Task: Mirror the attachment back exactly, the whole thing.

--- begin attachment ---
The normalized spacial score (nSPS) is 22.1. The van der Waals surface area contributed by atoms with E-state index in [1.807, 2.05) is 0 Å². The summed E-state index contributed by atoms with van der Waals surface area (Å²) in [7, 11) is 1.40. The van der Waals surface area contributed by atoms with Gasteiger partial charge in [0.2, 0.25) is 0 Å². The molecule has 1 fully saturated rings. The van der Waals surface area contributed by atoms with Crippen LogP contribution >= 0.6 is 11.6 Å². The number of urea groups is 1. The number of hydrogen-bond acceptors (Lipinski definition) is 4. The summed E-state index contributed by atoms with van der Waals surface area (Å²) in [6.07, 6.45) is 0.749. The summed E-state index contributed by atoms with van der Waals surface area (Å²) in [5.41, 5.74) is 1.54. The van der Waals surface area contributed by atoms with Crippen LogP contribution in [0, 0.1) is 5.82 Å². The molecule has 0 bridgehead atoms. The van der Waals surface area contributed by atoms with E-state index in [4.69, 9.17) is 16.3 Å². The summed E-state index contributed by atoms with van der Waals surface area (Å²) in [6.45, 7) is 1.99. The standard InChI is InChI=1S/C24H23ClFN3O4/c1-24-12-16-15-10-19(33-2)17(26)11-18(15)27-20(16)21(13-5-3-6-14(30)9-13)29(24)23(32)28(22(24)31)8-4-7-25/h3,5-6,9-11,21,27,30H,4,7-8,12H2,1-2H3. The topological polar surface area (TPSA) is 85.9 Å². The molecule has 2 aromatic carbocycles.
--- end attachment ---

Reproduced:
The normalized spacial score (nSPS) is 22.1. The van der Waals surface area contributed by atoms with E-state index in [1.807, 2.05) is 0 Å². The summed E-state index contributed by atoms with van der Waals surface area (Å²) in [7, 11) is 1.40. The van der Waals surface area contributed by atoms with Gasteiger partial charge in [0.2, 0.25) is 0 Å². The molecule has 1 fully saturated rings. The van der Waals surface area contributed by atoms with Crippen LogP contribution >= 0.6 is 11.6 Å². The number of urea groups is 1. The number of hydrogen-bond acceptors (Lipinski definition) is 4. The summed E-state index contributed by atoms with van der Waals surface area (Å²) in [6.07, 6.45) is 0.749. The summed E-state index contributed by atoms with van der Waals surface area (Å²) in [5.41, 5.74) is 1.54. The van der Waals surface area contributed by atoms with Crippen LogP contribution in [0, 0.1) is 5.82 Å². The molecule has 0 bridgehead atoms. The van der Waals surface area contributed by atoms with E-state index in [4.69, 9.17) is 16.3 Å². The summed E-state index contributed by atoms with van der Waals surface area (Å²) in [6.45, 7) is 1.99. The standard InChI is InChI=1S/C24H23ClFN3O4/c1-24-12-16-15-10-19(33-2)17(26)11-18(15)27-20(16)21(13-5-3-6-14(30)9-13)29(24)23(32)28(22(24)31)8-4-7-25/h3,5-6,9-11,21,27,30H,4,7-8,12H2,1-2H3. The topological polar surface area (TPSA) is 85.9 Å². The molecule has 2 aromatic carbocycles.